Barry Mansfield: So what is the exact nature of the expansion plans at Dubai International?

Paul Griffths: First of all, we plan to increase the capacity of the existing airport from 35-75 million passengers per annum.

“Dubai Airport plans to increase the capacity of Dubai International from 35-75 million passengers a year.”

This will be achieved over the next three years by opening a brand new terminal, terminal 3, which is scheduled to open in mid-2008.

Together with two new concourses – numbers two and three – this will give us the capability to handle 25 A380s on pier. The design of terminal 3 is completely underground, beneath the main apron that runs to the south of concourse 2. It’s quite an interesting design; you don’t get any impression of it being underground when you’re in there. And it will improve service levels enormously, so that will be a terrific facility when it’s commissioned.

BM: Is the unusual design purely for aesthetics or is there a function behind it?

PG: Although terminal 3 will be open by the middle of 2008, concourse 3 will be opened probably around mid-2010, so it will give us full capacity by the end of the decade. It will be the only facility level of its type specifically designed on a dual-level basis, so that the business and first-class passengers on the A380s can go directly from the lounge areas upstairs on to the aeroplane without having to come down to the boarding level below with the other passengers.

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BM: Tell us about your relationship with the authorities in the region. Have you been able to act more quickly due to their support?

PG: Quite honestly, doing business in the airport environment in Europe is just so difficult now that I don’t think it’s possible to do this kind of thing there anymore. Unfortunately, what this really means for European airports is that most of the growth is going to be conceded to places like Dubai, where there is a far more enlightened approach to airport expansion.

If you look at the phenomenal growth of traffic in the region, this is mostly down to the alignment of government thinking, strategy and funding and the single purpose with which the Al Maktoum family approach tourism and commerce in Dubai.

BM: So would it be fair to say that Europe is falling behind now?

PG: If we take the UK as an example, they’ve had so many service failures that public sentiment has turned against BAA.

“Although terminal 3 will be open by mid-2008, concourse 3 will probably open around mid-2010.”

There are so many contradicting interest groups and policies in Europe you would never be able to get the flow of resources into one place.

A lot of the things you can do in Dubai would be illegal under EU law. Government ownership of private companies, for example, is illegal under EU law. There are a lot of things done in the name of the consumer that make things impossible over there, ironically. I think Europe has to acknowledge that its policies are leading to stagnation in growth.

BM: There will be inevitable comparisons with Heathrow’s terminal 5. Is it fair to compare the two?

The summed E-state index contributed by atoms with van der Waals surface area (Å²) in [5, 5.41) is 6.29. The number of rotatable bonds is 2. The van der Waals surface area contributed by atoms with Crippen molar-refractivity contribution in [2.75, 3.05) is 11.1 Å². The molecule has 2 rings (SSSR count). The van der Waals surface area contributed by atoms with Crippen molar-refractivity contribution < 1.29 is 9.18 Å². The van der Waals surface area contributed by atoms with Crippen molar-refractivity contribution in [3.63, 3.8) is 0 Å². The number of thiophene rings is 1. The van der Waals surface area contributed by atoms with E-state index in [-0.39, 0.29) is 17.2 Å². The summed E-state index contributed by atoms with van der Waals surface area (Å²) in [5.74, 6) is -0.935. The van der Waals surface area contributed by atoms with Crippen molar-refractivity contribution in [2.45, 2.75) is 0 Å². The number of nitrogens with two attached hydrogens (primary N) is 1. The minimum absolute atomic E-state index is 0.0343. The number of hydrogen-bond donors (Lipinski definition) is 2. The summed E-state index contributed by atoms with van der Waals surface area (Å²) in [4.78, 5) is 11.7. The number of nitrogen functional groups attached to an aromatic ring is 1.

PG: The size of terminal 3 and concourse 2 at Dubai International is double the size of Heathrow’s terminal 5. The technology is later and more state-of-the-art than what’s going into terminal 5.

For example, there are self-check bag drops, as well as self-check-in passenger areas. So in other words, your bag will be automatically tagged when you check into the machine. It will then be identified by an automated scanner and accepted into the baggage system. And remember, terminal 5 doesn’t come with additional runway capacity. We’re working on optimising the use of the two runways here at Dubai, as well as expanding the terminal, so there will be a major leap in both service as well
as capacity.

BM: But, doesn’t Dubai International have its limits? Hence plans for a new airport, Dubai World Central?

PG: Originally the idea was to reclaim some land and make the existing airport larger. But it was decided that the site didn’t have enough space to facilitate the growth that Emirates and the other carriers needed to sustain their business models.

So, the desire was to branch out and build a new airport at Jebel Ali, which is expected to be fully operational by 2017 and will be known as Dubai World Central.

“The design of terminal 3 is completely underground, beneath the main apron.”

This will be a six-runway airport capable of carrying between 120 and 150 million passengers and 12 million tons of freight per annum, making it by far the world’s largest airport.

This is a perfect illustration of the foresight that exists here. The continued supply of infrastructure will enable Emirates and others to operate a plentiful supply of ready city pairs to be served between the two points.

BM: Is such vast capacity really necessary in Dubai?

PG: I think 120 million passengers, nine concourses, two terminals and six runways is a breath-taking proposition. Beyond that, the question is: what role do you want the two airports to play? Do you continue to run Dubai International at 75 million passengers with Dubai World Central at 150 million, thereby serving up twice the capacity of the total London airport system? Or, do we acknowledge that we don’t need that much capacity and take action to change the style of operation?

This question will be asked at some point in the future, but there’s no need to ask it now. Just funding the $33bn investment to create the world’s largest airport is such a huge undertaking. The chances of considering more expansion are fairly slim. I think this will be enough to see us through to the middle of the century.